Importance: National guidelines recommend against continuous pulse oximetry use for hospitalized children with bronchiolitis who are not receiving supplemental oxygen, yet guideline-discordant use remains high.
Objectives: To evaluate deimplementation outcomes of educational outreach and audit and feedback strategies aiming to reduce guideline-discordant continuous pulse oximetry use in children hospitalized with bronchiolitis who are not receiving supplemental oxygen.
Design, setting, and participants: A nonrandomized clinical single-group deimplementation trial was conducted in 14 non-intensive care units in 5 freestanding children's hospitals and 1 community hospital from December 1, 2019, through March 14, 2020, among 847 nurses and physicians caring for hospitalized children with bronchiolitis who were not receiving supplemental oxygen.
Interventions: Educational outreach focused on communicating details of the existing guidelines and evidence. Audit and feedback strategies included 2 formats: (1) weekly aggregate data feedback to multidisciplinary teams with review of unit-level and hospital-level use of continuous pulse oximetry, and (2) real-time 1:1 feedback to clinicians when guideline-discordant continuous pulse oximetry use was discovered during in-person data audits.
Main outcomes and measures: Clinician ratings of acceptability, appropriateness, feasibility, and perceived safety were assessed using a questionnaire. Guideline-discordant continuous pulse oximetry use in hospitalized children was measured using direct observation of a convenience sample of patients with bronchiolitis who were not receiving supplemental oxygen.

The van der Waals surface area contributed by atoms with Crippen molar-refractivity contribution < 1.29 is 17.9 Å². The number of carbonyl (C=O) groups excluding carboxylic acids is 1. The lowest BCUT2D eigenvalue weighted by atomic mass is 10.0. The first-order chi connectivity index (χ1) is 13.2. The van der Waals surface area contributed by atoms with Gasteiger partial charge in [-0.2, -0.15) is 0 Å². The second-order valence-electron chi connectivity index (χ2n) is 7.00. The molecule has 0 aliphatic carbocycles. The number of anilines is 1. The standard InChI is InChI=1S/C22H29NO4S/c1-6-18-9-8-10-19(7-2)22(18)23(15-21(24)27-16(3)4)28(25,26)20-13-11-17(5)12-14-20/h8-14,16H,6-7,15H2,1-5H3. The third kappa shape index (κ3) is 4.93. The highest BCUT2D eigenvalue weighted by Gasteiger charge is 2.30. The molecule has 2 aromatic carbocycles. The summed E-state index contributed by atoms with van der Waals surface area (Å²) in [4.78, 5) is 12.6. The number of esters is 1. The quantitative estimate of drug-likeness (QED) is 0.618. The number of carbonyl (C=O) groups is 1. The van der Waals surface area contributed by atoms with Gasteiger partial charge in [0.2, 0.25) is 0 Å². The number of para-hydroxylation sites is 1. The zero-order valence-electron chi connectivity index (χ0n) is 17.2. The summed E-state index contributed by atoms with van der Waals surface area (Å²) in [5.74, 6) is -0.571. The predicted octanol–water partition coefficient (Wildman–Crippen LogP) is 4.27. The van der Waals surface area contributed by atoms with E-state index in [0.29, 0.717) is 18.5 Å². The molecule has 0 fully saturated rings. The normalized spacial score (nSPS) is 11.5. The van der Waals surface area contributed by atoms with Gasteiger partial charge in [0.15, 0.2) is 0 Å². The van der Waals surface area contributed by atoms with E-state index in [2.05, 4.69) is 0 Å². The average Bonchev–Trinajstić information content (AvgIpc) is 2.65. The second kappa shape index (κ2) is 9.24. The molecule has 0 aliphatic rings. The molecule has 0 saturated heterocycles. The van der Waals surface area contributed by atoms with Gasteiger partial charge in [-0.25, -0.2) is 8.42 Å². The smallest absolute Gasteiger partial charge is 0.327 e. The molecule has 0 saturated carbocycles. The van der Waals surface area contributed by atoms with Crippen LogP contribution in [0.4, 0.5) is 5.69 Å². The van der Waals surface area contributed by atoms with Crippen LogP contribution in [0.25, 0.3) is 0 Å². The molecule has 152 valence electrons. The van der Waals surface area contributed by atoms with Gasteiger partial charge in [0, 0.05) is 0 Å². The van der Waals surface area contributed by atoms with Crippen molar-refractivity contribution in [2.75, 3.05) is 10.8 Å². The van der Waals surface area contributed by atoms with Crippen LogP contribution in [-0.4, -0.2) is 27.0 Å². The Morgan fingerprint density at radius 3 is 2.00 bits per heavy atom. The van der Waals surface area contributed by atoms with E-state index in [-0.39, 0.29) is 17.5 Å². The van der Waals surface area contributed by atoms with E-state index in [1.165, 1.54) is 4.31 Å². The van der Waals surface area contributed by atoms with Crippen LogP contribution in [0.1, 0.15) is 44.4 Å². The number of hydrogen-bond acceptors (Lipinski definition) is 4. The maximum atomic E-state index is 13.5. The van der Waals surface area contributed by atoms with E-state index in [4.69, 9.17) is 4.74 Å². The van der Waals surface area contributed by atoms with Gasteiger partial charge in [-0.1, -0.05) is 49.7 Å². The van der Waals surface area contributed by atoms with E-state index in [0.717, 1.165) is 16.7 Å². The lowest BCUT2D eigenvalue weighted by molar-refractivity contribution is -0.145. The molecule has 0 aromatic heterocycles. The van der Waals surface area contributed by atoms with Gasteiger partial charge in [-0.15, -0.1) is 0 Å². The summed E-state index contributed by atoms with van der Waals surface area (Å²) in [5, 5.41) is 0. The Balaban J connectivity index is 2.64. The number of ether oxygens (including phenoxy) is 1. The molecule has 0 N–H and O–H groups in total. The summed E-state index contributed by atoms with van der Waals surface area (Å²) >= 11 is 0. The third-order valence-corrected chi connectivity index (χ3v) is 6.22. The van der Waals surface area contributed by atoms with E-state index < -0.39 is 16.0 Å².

Results: A total of 847 of 1193 eligible clinicians (695 women [82.1%]) responded to a Likert scale-based questionnaire (71% response rate). Most respondents rated the deimplementation strategies of education and audit and feedback as acceptable (education, 435 of 474 [92%]; audit and feedback, 615 of 664 [93%]), appropriate (education, 457 of 474 [96%]; audit and feedback, 622 of 664 [94%]), feasible (education, 424 of 474 [89%]; audit and feedback, 557 of 664 [84%]), and safe (803 of 847 [95%]). Sites collected 1051 audit observations (range, 47-403 per site) on 709 unique patient admissions (range, 31-251 per site) during a 3.5-month period of continuous pulse oximetry use in children with bronchiolitis not receiving supplemental oxygen, which were compared with 579 observations (range, 57-154 per site) from the same hospitals during the baseline 4-month period (prior season) to determine whether the strategies were associated with a reduction in use. Sites conducted 148 in-person educational outreach and aggregate data feedback sessions and provided real-time 1:1 feedback 171 of 236 times (72% of the time when guideline-discordant monitoring was identified). Adjusted for age, gestational age, time since weaning from supplemental oxygen, and other characteristics, guideline-discordant continuous pulse oximetry use decreased from 53% (95% CI, 49%-57%) to 23% (95% CI, 20%-25%) (P < .001) during the intervention period. There were no adverse events attributable to reduced monitoring.
Conclusions and relevance: In this nonrandomized clinical trial, educational outreach and audit and feedback deimplementation strategies for guideline-discordant continuous pulse oximetry use among hospitalized children with bronchiolitis who were not receiving supplemental oxygen were positively associated with clinician perceptions of feasibility, acceptability, appropriateness, and safety. Evaluating the sustainability of deimplementation beyond the intervention period is an essential next step.
Trial registration: ClinicalTrials.gov Identifier: NCT04178941.